History comes alive at St Albans Literary Festival
PUBLISHED: 19:30 23 May 2016
The intrigue and drama of British history comes breathtakingly alive at this year’s St Albans Literary Festival, with two outstanding writers in the field now confirmed to appear.
Tracy Borman, the author of Sunday Times bestseller Thomas Cromwell, presents the definitive look at Tudor life in her new book The Private Lives of the Tudors, turning everything you think you know about the world’s
most famous dynasty on its head and exploring the secrets of servants, attendants and those who surrounded the monarchy.
These attendants knew the truth behind the glamorous exterior. They saw the tears shed by Henry VII upon the death of his son Arthur. They knew the tragic secret behind ‘Bloody’ Mary’s phantom pregnancies. And they saw the ‘crooked carcass’ beneath Elizabeth I’s carefully applied makeup, gowns and accessories.
It is the accounts of these eyewitnesses, as well as a rich array of other contemporary sources that historian Tracy Borman has examined more closely than ever before. With new insights and discoveries, and in the same way that she brilliantly illuminated the real Thomas Cromwell - The Private Life of the Tudors will reveal previously unexamined details about the characters we think we know so well.
Tracy will be appearing at St Peter’s Church on Sunday July 10 - don’t miss a rare opportunity to see one of the nation’s leading historical writers first hand.
Prior to Tracy’s session at St Peter’s, we are proud to feature one of the most prolific historical authors of her generation, with 18 books to her name.
Amy Licence is an historian of women’s lives in the medieval and early modern period, from Queens to commoners. Her particular interest lies in the late 15th and early 16th century, in gender relations, Queenship and identity, rites of passage, pilgrimage, female orthodoxy and rebellion, superstition, magic, fertility and childbirth.
Amy has written for The Guardian, The TLS, The New Statesman, BBC History, The English Review, The Huffington Post, The London Magazine and other places. She has been interviewed regularly for BBC radio, including Woman’s Hour, and made her TV debut in “The Real White Queen and her Rivals” documentary for BBC2, in 2013. She also writes literary fiction and has been shortlisted twice for the Asham Award.
Her talk is on Medieval Queens: Written into the Margins, follows the release of her latest books, a joint biography of Edward IV and Elizabeth Woodville, and Red Roses which tells the story of women of the Lancastrian dynasty from around 1345-1509, and will look at the female experience and how it has been reported by historians.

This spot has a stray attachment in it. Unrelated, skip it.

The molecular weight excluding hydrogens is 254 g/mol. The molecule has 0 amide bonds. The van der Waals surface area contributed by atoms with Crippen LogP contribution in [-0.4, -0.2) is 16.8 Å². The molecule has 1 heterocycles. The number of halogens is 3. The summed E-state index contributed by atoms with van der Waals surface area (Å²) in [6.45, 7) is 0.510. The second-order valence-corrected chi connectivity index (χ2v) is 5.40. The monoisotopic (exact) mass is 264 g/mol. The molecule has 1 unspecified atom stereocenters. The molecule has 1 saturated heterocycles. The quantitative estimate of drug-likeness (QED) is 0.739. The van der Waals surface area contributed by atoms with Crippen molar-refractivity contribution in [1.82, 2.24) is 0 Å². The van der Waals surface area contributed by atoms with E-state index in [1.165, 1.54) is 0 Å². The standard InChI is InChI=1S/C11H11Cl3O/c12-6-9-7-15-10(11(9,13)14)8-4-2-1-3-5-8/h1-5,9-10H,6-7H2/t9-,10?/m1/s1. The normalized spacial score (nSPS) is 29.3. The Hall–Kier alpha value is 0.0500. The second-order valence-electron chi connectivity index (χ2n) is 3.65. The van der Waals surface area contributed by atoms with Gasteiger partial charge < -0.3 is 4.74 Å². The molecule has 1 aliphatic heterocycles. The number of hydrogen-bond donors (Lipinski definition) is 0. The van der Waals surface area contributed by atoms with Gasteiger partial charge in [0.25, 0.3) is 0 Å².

This year’s St Albans LitFest follows the inaugural event in 2014, which featured authors including Sir Terry Wogan, Jessie Burton, James Runcie, Leanda de Lisle and Conn Iggulden.
It includes talks and workshops taking place in different sections of St Peter’s and also in the churchyard, using the storyteller’s circle opened there in the summer of 2014, as well as select locations around St Albans city centre.
The festival will be kicking off on Monday July 4 and runs until Sunday July 10, and promises a programme of exciting activities aimed at appealing to both adults and children. Confirmed guests include Human Rights lawyer Anthony Lester QC, graphic novelist Dave Gibbons, crime writers David Mark and Peter Robinson, and historical author Alison Weir, with more to be announced in the coming weeks.
St Albans LitFest will also support any fringe events taking place during the weekend, offering publicity and assistance if any organisation wants to run their own talk.
Run entirely by volunteers, the festival is supported by the Herts Advertiser, and editor Matt Adams said: “We are delighted to welcome Tracy Borman and Amy Licence to St Albans LitFest, and we are sure their insightful accounts of British history will appeal to our community.”
Tickets for all announced events are now available from the LitFest website.
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